From bottom-up approaches to levels of organization and extended critical transitions
Frontiers in Physiology
Critical phenomena disrupt the mathematical determination at a given level, which leads to a new perspective on levels of organization.
Biological thinking is structured by the notion of level of organization. We will show that this notion acquires a precise meaning in critical phenomena: they disrupt, by the appearance of infinite quantities, the mathematical (possibly equational) determination at a given level, when moving at an “higher” one. As a result, their analysis cannot be called genuinely bottom-up, even though it remains upward in a restricted sense. At the same time, criticality and related phenomena are very common in biology. Because of this, we claim that bottom-up approaches are not sufficient, in principle, to capture biological phenomena. In the second part of this paper, following the work of Francis Bailly, we discuss a strong criterium of level transition. The core idea of the criterium is to start from the breaking of the symmetries and determination at a “first” level in order to “move” at the others. If biological phenomena have multiple, sustained levels of organization in this sense, then they should be interpreted as extended critical transitions.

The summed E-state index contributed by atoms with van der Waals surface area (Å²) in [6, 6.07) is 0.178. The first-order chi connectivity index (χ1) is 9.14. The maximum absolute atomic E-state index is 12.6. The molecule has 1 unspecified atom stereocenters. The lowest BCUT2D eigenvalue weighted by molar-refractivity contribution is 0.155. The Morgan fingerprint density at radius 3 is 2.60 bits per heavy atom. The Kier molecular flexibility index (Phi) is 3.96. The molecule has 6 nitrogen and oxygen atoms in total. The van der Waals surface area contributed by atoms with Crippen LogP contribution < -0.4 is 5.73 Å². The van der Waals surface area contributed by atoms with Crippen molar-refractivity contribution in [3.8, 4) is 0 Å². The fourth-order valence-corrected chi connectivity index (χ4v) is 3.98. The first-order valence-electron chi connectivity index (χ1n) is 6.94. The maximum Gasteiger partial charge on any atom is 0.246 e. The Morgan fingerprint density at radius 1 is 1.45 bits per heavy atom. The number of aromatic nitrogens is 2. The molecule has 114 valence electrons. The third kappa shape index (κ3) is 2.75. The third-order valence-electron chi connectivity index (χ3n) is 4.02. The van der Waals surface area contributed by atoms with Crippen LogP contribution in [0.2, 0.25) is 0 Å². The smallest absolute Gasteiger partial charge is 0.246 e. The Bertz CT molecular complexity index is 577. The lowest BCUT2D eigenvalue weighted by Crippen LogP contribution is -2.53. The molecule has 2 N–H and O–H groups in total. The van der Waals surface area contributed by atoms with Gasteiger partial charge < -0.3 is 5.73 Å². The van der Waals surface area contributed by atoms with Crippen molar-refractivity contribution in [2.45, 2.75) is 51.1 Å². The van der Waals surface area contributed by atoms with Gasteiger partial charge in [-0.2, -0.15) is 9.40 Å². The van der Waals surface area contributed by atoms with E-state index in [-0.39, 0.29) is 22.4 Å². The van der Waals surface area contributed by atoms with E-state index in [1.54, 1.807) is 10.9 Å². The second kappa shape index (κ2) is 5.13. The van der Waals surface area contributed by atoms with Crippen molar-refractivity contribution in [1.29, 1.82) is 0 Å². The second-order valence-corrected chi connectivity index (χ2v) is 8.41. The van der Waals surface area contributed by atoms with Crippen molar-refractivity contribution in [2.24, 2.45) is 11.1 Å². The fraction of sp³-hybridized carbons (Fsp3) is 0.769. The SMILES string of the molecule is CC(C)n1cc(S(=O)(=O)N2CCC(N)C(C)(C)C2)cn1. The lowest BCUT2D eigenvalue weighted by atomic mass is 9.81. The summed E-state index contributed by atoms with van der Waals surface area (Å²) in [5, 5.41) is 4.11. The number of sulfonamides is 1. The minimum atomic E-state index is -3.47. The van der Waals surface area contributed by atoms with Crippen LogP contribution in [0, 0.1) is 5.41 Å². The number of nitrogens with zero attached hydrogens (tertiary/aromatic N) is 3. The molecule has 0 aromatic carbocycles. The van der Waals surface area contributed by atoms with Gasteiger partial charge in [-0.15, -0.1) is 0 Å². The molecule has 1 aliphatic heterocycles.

Keywords: bottom-up, extended criticality, levels of organization, organism, renormalization, singularity
Longo, G., Maël Montévil, and A. Pocheville. 2012. “From Bottom-up Approaches to Levels of Organization and Extended Critical Transitions.” Frontiers in Physiology 3 (232). https://doi.org/10.3389/fphys.2012.00232